Just when you think the mind field of Furlough has ended, the COVID-19 pandemic has changed how workplaces respond to sickness and other forms of absence in a variety of ways. Which is another mind field in itself.
By the end of this blog, I will guide you through how your organisation handles long-term absence with the rise of the syndrome called long COVID.
What is it Long Covid?
Long Covid can have a lasting impact on an employee’s health and wellbeing and can last weeks or even months after the infection has gone.
The Office for National Statistics (ONS) has estimated that over one million people have reported experiencing long Covid,
The recovery from long COVID-19 is of course different for everybody.
Many people feel better in a few days or weeks, and most will make a full recovery within 12 weeks. But for some people, symptoms can last longer.
The chances of having long-term symptoms does not seem to be linked to how ill you are when you first get COVID-19.
People who had mild symptoms at first can still have long-term problems.
What are the symptoms?
There are lots of symptoms you can have after a COVID-19 infection.
Common long COVID symptoms include:
- extreme tiredness (fatigue)
- shortness of breath
- chest pain or tightness
- problems with memory and concentration (“brain fog”)
- difficulty sleeping (insomnia)
- heart palpitations
- pins and needles
- joint pain
- depression and anxiety
- tinnitus, earaches
- feeling sick, diarrhoea, stomach aches, loss of appetite
- a high temperature, cough, headaches, sore throat, changes to sense of smell or taste
I mean the list is endless.
The legal issues to consider in relation to long-term absence and disability discrimination
Long Covid is a relatively new illness and for some people it can be debilitating. For others, its effects are variable, and a worker could be fine one day but need to be off work if their symptoms worsen. As it is a new condition and not enough data to analyse it is still unclear if Long COVID would be classed as a disability.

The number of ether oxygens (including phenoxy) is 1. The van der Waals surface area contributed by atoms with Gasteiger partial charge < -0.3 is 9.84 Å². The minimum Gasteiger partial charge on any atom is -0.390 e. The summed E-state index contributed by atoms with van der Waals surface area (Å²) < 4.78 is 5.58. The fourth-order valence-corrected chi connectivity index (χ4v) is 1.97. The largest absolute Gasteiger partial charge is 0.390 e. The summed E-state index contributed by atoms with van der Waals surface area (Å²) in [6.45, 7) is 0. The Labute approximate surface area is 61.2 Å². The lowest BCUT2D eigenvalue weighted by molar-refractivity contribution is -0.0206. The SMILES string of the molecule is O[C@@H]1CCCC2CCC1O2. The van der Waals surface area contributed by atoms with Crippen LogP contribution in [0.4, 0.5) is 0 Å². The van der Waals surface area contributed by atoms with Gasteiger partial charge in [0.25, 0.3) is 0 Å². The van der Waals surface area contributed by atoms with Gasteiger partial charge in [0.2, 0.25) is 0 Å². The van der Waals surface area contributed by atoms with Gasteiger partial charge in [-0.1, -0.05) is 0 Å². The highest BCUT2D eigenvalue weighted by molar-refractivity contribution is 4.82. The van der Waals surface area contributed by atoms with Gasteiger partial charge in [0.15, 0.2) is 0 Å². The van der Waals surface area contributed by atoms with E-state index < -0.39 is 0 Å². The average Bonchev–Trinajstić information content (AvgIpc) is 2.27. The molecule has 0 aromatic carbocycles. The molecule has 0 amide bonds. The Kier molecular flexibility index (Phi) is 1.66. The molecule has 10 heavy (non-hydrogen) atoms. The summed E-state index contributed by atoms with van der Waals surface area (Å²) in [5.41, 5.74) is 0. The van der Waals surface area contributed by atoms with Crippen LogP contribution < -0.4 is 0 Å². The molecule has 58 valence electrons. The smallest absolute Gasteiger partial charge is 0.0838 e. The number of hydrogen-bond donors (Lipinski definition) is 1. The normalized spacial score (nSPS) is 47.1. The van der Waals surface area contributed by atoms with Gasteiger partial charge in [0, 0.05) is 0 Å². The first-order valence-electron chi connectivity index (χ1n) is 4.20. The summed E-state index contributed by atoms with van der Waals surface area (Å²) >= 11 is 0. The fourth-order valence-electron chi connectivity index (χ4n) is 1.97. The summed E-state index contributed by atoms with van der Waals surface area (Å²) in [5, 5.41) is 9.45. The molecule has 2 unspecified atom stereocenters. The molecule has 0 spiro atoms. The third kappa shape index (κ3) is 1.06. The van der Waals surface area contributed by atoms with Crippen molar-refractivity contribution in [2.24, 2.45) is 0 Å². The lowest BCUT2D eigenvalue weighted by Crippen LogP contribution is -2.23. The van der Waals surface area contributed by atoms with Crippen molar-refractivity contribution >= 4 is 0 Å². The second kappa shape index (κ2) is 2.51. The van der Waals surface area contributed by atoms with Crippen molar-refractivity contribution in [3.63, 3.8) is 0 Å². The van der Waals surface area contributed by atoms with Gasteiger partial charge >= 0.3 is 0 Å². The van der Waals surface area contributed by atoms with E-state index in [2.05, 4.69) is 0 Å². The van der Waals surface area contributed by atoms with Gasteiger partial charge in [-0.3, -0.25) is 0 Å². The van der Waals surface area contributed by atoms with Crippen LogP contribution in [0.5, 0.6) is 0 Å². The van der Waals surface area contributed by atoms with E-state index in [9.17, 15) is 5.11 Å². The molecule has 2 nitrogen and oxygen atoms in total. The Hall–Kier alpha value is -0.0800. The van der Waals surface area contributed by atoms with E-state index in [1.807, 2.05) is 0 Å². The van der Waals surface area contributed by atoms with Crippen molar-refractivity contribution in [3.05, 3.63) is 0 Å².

By law, a disability is a physical or mental impairment that has a ‘long-term and substantial adverse effect’ on a person’s ability to do normal day-to-day activities.
‘Long term’ means either:
- it will affect them or is likely to affect them for at least a year
- it’s likely to last for the rest of their life
‘Substantial adverse effect’ means more than just a minor impact on someone’s life or how they can do certain things. This may fluctuate or change and may not happen all the time.
As well as disability, employers must be careful to avoid other types of discrimination when considering long COVID.
Long COVID has been found to affect more severely:
- older people
- ethnic minorities
Employers must avoid discriminating by age, disability, race or sex.
Long covid should be treated the same as a long-term sickness and manage the various effects of the condition in a sensitive way as well a range of options that can help staff get back to work safely.
What kind of reasonable adjustments can be made for staff absent with Long Covid?
My suggestions for employers would be:
- arrange and offer occupational health assessments;
- look into reasonable adjustments, which can vary from changed hours, to adapted physical workspaces; and
- discuss flexible working as an option as well as phased returns, which may mean coming back part-time initially to build back up to working usual hours.
It’s a good idea for the employer to focus on the reasonable adjustments they can make, rather than trying to work out if an employee’s condition is a disability.
If an employee is really struggling to do their job, the last resort would be to follow a capability procedure. You must make sure that a full and fair disciplinary or capability procedure is followed, otherwise the employee could make a claim of unfair dismissal to an employment tribunal.
There is lots of tools and training I can support you, if you need any further advice contact me on 07855 374 511 or firstname.lastname@example.org